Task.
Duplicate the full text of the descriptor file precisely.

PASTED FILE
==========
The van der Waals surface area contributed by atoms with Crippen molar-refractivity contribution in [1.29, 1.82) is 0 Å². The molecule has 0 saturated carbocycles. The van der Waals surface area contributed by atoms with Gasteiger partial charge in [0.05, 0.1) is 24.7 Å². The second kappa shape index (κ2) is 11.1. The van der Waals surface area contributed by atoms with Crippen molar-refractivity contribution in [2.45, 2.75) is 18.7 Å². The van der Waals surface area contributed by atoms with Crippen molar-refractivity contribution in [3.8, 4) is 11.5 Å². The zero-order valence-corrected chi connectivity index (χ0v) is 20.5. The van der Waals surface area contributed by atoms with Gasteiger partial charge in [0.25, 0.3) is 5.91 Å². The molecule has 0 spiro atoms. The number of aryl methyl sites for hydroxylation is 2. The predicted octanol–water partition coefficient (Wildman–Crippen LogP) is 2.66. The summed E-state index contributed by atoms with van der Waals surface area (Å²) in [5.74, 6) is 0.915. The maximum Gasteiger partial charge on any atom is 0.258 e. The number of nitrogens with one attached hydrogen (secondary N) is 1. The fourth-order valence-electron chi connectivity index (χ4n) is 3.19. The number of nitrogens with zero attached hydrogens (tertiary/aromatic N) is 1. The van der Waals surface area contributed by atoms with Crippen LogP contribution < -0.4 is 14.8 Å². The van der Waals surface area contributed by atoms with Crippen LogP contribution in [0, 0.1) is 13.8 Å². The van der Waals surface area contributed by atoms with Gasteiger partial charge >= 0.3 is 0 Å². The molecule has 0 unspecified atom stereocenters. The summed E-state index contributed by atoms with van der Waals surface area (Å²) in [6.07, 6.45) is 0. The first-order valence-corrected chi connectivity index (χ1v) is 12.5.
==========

The van der Waals surface area contributed by atoms with Crippen molar-refractivity contribution in [1.29, 1.82) is 0 Å². The molecule has 0 saturated carbocycles. The van der Waals surface area contributed by atoms with Gasteiger partial charge in [0.05, 0.1) is 24.7 Å². The second kappa shape index (κ2) is 11.1. The van der Waals surface area contributed by atoms with Crippen molar-refractivity contribution in [2.45, 2.75) is 18.7 Å². The van der Waals surface area contributed by atoms with Crippen molar-refractivity contribution in [3.8, 4) is 11.5 Å². The zero-order valence-corrected chi connectivity index (χ0v) is 20.5. The van der Waals surface area contributed by atoms with Gasteiger partial charge in [0.25, 0.3) is 5.91 Å². The molecule has 0 spiro atoms. The number of aryl methyl sites for hydroxylation is 2. The predicted octanol–water partition coefficient (Wildman–Crippen LogP) is 2.66. The summed E-state index contributed by atoms with van der Waals surface area (Å²) in [5.74, 6) is 0.915. The maximum Gasteiger partial charge on any atom is 0.258 e. The number of nitrogens with one attached hydrogen (secondary N) is 1. The fourth-order valence-electron chi connectivity index (χ4n) is 3.19. The number of nitrogens with zero attached hydrogens (tertiary/aromatic N) is 1. The van der Waals surface area contributed by atoms with Crippen LogP contribution < -0.4 is 14.8 Å². The van der Waals surface area contributed by atoms with Crippen LogP contribution in [0, 0.1) is 13.8 Å². The van der Waals surface area contributed by atoms with Gasteiger partial charge >= 0.3 is 0 Å². The molecule has 0 unspecified atom stereocenters. The summed E-state index contributed by atoms with van der Waals surface area (Å²) in [6.07, 6.45) is 0. The first-order valence-corrected chi connectivity index (χ1v) is 12.5.